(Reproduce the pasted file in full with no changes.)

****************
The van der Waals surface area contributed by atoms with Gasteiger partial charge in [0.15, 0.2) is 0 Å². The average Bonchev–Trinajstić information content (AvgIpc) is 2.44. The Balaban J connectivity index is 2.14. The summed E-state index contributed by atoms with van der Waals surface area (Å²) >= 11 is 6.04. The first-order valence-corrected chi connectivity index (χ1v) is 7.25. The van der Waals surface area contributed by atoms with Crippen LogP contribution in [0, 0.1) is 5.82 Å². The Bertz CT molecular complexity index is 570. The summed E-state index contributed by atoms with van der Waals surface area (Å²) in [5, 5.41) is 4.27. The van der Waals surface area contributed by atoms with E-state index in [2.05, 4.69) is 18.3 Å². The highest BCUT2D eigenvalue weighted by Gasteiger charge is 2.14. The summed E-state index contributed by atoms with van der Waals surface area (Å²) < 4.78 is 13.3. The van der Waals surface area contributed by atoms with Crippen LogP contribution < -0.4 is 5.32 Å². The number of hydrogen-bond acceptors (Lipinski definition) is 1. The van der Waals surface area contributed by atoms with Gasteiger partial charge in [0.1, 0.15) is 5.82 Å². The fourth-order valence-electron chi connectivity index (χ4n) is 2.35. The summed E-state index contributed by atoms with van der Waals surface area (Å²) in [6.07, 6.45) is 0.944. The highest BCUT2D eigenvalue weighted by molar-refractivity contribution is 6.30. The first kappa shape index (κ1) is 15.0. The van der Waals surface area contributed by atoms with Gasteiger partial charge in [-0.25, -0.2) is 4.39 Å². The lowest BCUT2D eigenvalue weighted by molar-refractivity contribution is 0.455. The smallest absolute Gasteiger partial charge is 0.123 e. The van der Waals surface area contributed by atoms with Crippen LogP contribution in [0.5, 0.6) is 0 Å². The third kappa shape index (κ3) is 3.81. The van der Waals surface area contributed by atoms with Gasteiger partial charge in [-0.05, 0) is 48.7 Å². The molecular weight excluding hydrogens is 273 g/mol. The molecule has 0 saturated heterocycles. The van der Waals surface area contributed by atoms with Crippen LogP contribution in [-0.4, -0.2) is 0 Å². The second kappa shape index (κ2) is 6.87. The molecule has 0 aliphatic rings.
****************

The van der Waals surface area contributed by atoms with Gasteiger partial charge in [0.15, 0.2) is 0 Å². The average Bonchev–Trinajstić information content (AvgIpc) is 2.44. The Balaban J connectivity index is 2.14. The summed E-state index contributed by atoms with van der Waals surface area (Å²) >= 11 is 6.04. The first-order valence-corrected chi connectivity index (χ1v) is 7.25. The van der Waals surface area contributed by atoms with Crippen LogP contribution in [0, 0.1) is 5.82 Å². The Bertz CT molecular complexity index is 570. The summed E-state index contributed by atoms with van der Waals surface area (Å²) in [5, 5.41) is 4.27. The van der Waals surface area contributed by atoms with E-state index in [2.05, 4.69) is 18.3 Å². The highest BCUT2D eigenvalue weighted by Gasteiger charge is 2.14. The summed E-state index contributed by atoms with van der Waals surface area (Å²) < 4.78 is 13.3. The van der Waals surface area contributed by atoms with Crippen LogP contribution < -0.4 is 5.32 Å². The number of hydrogen-bond acceptors (Lipinski definition) is 1. The van der Waals surface area contributed by atoms with Gasteiger partial charge in [0.1, 0.15) is 5.82 Å². The fourth-order valence-electron chi connectivity index (χ4n) is 2.35. The summed E-state index contributed by atoms with van der Waals surface area (Å²) in [6.07, 6.45) is 0.944. The highest BCUT2D eigenvalue weighted by molar-refractivity contribution is 6.30. The first kappa shape index (κ1) is 15.0. The van der Waals surface area contributed by atoms with Gasteiger partial charge in [-0.25, -0.2) is 4.39 Å². The lowest BCUT2D eigenvalue weighted by molar-refractivity contribution is 0.455. The smallest absolute Gasteiger partial charge is 0.123 e. The van der Waals surface area contributed by atoms with Crippen LogP contribution in [0.5, 0.6) is 0 Å². The third kappa shape index (κ3) is 3.81. The van der Waals surface area contributed by atoms with Gasteiger partial charge in [-0.05, 0) is 48.7 Å². The molecular weight excluding hydrogens is 273 g/mol. The molecule has 0 saturated heterocycles. The van der Waals surface area contributed by atoms with Crippen LogP contribution in [-0.4, -0.2) is 0 Å². The second kappa shape index (κ2) is 6.87. The molecule has 0 aliphatic rings.